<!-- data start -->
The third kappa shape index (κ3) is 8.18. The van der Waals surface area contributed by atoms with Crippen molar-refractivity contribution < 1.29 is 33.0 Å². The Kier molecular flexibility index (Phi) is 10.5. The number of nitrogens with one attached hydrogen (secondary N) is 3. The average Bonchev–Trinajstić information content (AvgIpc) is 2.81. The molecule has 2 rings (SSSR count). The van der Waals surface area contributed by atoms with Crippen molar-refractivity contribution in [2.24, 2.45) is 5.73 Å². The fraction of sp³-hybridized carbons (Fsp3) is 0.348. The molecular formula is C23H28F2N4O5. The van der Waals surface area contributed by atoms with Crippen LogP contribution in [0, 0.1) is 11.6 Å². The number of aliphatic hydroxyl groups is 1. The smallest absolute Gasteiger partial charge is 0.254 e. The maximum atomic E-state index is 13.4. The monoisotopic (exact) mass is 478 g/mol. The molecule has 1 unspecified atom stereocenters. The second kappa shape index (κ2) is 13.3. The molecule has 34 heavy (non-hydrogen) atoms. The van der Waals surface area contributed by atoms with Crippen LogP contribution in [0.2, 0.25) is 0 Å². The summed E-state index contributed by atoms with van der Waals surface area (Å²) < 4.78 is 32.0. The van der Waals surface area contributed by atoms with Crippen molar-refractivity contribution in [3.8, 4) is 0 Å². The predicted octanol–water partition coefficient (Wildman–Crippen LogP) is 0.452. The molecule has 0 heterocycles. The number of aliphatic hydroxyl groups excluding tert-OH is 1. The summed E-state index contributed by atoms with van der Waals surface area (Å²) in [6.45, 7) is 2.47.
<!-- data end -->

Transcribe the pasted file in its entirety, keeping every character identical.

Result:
The third kappa shape index (κ3) is 8.18. The van der Waals surface area contributed by atoms with Crippen molar-refractivity contribution < 1.29 is 33.0 Å². The Kier molecular flexibility index (Phi) is 10.5. The number of nitrogens with one attached hydrogen (secondary N) is 3. The average Bonchev–Trinajstić information content (AvgIpc) is 2.81. The molecule has 2 rings (SSSR count). The van der Waals surface area contributed by atoms with Crippen molar-refractivity contribution in [2.24, 2.45) is 5.73 Å². The fraction of sp³-hybridized carbons (Fsp3) is 0.348. The molecular formula is C23H28F2N4O5. The van der Waals surface area contributed by atoms with Crippen LogP contribution in [0, 0.1) is 11.6 Å². The number of aliphatic hydroxyl groups is 1. The smallest absolute Gasteiger partial charge is 0.254 e. The maximum atomic E-state index is 13.4. The monoisotopic (exact) mass is 478 g/mol. The molecule has 1 unspecified atom stereocenters. The second kappa shape index (κ2) is 13.3. The molecule has 34 heavy (non-hydrogen) atoms. The van der Waals surface area contributed by atoms with Crippen LogP contribution in [0.2, 0.25) is 0 Å². The summed E-state index contributed by atoms with van der Waals surface area (Å²) < 4.78 is 32.0. The van der Waals surface area contributed by atoms with Crippen molar-refractivity contribution in [3.8, 4) is 0 Å². The predicted octanol–water partition coefficient (Wildman–Crippen LogP) is 0.452. The molecule has 0 heterocycles. The number of aliphatic hydroxyl groups excluding tert-OH is 1. The summed E-state index contributed by atoms with van der Waals surface area (Å²) in [6.45, 7) is 2.47.